4. Remember that Lorenzo knew Portia just by the sound of her voice. Here Bassanio touches on the main problem of his love for Portia: it is based on sight and context rather than actual knowledge. Their love touches on one of the play's major themes the difference between something's appearance and something's content.

    — Caitlin, Owl Eyes Staff
  5. In this context "dumb" means unable to speak. Antonio cannot believe that his ships have come into the harbor, and Portia offers no explanation as to why they have returned or why she knows about it.

    — Caitlin, Owl Eyes Staff
  6. Gratiano compares the lesson that their wives have taught them to roads in summer. The lesson was as unnecessary as fixing roads in the summer time which have not yet been destroyed by weather.

    — Caitlin, Owl Eyes Staff
  7. Portia gives Antonio a ring to give to Bassanio. This symbolically enacts the marriage ceremony: Antonio weds Portia to Bassanio. This cuts Antonio out of the romantic ending and displaces him so that the main bond is between Portia and Bassanio instead of Antonio and Bassanio.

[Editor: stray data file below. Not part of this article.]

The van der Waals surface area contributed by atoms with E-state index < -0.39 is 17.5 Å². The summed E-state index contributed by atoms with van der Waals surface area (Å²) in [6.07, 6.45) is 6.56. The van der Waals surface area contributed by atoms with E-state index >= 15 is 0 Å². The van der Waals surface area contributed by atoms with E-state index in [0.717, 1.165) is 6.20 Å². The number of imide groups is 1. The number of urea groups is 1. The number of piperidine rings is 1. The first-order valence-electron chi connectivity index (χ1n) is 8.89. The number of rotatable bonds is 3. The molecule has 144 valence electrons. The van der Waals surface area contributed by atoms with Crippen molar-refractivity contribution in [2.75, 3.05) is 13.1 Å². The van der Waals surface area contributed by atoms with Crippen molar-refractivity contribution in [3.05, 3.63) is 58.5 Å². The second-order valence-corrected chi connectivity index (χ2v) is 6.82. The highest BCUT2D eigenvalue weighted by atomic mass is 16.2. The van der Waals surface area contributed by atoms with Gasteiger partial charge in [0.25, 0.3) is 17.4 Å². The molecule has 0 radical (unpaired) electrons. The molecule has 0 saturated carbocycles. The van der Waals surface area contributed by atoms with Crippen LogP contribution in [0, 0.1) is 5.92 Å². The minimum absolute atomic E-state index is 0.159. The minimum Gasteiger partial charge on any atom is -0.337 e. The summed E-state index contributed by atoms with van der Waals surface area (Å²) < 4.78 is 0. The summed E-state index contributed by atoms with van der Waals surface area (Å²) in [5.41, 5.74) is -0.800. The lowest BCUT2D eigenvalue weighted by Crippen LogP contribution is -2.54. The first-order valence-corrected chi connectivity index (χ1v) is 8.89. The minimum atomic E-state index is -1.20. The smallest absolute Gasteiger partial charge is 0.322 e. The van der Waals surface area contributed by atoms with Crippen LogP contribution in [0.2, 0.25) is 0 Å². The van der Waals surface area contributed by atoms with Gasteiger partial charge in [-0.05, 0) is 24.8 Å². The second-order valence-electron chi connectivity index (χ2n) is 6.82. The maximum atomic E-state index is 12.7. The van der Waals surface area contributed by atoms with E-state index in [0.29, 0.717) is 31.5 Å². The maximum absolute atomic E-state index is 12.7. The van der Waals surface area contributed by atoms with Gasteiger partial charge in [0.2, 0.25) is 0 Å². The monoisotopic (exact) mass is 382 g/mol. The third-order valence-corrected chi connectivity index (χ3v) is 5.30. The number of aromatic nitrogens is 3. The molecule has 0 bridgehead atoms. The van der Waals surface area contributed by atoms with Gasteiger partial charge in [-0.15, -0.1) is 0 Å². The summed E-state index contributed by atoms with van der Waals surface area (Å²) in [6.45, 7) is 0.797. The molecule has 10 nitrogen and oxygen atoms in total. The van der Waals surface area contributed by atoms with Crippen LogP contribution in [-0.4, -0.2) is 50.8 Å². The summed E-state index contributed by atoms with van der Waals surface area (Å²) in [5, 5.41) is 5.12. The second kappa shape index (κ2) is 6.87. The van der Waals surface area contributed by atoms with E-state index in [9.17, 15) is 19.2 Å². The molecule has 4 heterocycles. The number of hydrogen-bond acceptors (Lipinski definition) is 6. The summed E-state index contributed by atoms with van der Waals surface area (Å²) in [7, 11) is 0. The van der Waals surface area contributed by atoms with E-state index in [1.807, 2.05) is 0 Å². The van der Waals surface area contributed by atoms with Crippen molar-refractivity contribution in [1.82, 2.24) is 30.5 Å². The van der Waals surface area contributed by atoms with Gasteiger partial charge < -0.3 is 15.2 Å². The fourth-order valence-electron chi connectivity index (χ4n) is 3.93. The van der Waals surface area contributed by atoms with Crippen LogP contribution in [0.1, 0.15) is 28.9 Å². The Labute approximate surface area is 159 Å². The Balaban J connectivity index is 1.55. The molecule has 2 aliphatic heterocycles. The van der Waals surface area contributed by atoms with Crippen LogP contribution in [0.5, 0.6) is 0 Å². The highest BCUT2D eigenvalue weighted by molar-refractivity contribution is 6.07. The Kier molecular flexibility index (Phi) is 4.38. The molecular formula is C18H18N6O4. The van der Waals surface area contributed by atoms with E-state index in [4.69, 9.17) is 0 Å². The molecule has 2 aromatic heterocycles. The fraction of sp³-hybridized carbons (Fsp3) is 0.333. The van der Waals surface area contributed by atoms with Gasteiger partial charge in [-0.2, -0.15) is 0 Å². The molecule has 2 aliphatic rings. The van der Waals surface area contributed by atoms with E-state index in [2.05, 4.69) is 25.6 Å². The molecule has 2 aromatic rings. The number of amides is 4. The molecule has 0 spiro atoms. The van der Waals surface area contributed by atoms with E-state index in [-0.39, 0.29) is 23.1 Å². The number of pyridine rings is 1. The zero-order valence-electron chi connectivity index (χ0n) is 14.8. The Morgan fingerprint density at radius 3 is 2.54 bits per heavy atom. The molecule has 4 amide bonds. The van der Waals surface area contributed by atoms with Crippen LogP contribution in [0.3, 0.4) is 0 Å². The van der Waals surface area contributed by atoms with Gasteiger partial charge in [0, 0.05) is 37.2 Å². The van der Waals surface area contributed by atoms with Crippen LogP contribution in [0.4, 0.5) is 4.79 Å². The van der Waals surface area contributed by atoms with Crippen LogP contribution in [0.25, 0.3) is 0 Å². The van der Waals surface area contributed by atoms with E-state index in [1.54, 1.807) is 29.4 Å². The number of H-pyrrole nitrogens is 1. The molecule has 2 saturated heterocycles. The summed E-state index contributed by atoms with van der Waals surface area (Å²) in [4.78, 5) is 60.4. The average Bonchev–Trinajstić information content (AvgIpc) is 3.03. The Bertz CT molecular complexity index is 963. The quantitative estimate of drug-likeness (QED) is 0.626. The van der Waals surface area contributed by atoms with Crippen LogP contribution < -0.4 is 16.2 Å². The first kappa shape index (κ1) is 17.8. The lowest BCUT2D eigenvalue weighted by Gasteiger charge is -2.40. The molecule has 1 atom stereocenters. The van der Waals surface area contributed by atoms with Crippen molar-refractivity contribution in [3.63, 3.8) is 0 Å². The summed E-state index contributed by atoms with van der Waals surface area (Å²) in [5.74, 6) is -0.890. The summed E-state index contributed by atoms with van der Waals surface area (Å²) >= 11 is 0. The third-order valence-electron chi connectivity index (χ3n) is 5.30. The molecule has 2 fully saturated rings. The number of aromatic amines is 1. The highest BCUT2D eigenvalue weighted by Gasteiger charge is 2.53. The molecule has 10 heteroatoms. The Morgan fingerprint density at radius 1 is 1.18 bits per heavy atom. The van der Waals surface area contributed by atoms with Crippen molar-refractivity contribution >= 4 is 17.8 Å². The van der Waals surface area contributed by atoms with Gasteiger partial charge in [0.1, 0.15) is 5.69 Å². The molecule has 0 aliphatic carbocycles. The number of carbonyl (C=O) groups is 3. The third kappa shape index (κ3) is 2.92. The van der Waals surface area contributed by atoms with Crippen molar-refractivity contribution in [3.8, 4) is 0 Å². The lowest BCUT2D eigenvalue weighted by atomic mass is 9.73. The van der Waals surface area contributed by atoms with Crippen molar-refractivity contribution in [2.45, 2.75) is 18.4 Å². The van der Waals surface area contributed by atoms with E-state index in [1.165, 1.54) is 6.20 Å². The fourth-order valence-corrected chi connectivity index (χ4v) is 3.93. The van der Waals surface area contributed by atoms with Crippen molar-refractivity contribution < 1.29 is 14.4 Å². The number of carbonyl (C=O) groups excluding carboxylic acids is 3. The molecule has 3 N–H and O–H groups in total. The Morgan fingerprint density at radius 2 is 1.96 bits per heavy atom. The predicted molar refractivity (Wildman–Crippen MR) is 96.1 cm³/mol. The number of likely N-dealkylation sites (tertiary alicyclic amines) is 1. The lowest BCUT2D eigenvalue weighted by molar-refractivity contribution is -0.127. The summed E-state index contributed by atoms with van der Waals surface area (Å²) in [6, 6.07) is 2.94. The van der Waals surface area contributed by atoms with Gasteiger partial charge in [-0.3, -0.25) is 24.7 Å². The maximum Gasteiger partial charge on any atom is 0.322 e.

— Caitlin, Owl Eyes Staff
  8. Notice that Antonio inserts himself into the lovers's quarrel, making himself the subject of their fight and displacing Portia. Portia is immediately dismissive of his claim.

    — Caitlin, Owl Eyes Staff
  9. Portia endowed the ring with the symbolic power of her chastity and her vast wealth and gave it to Bassanio. In giving away her ring, now she belongs to the doctor to whom he gave it —which means that she is in possession of herself as she is the doctor. While the audience hears the comedy in this, Bassanio, who does not yet know that Portia posed as his wife, only hears that she will be unfaithful to him now that he has broken his vow to her.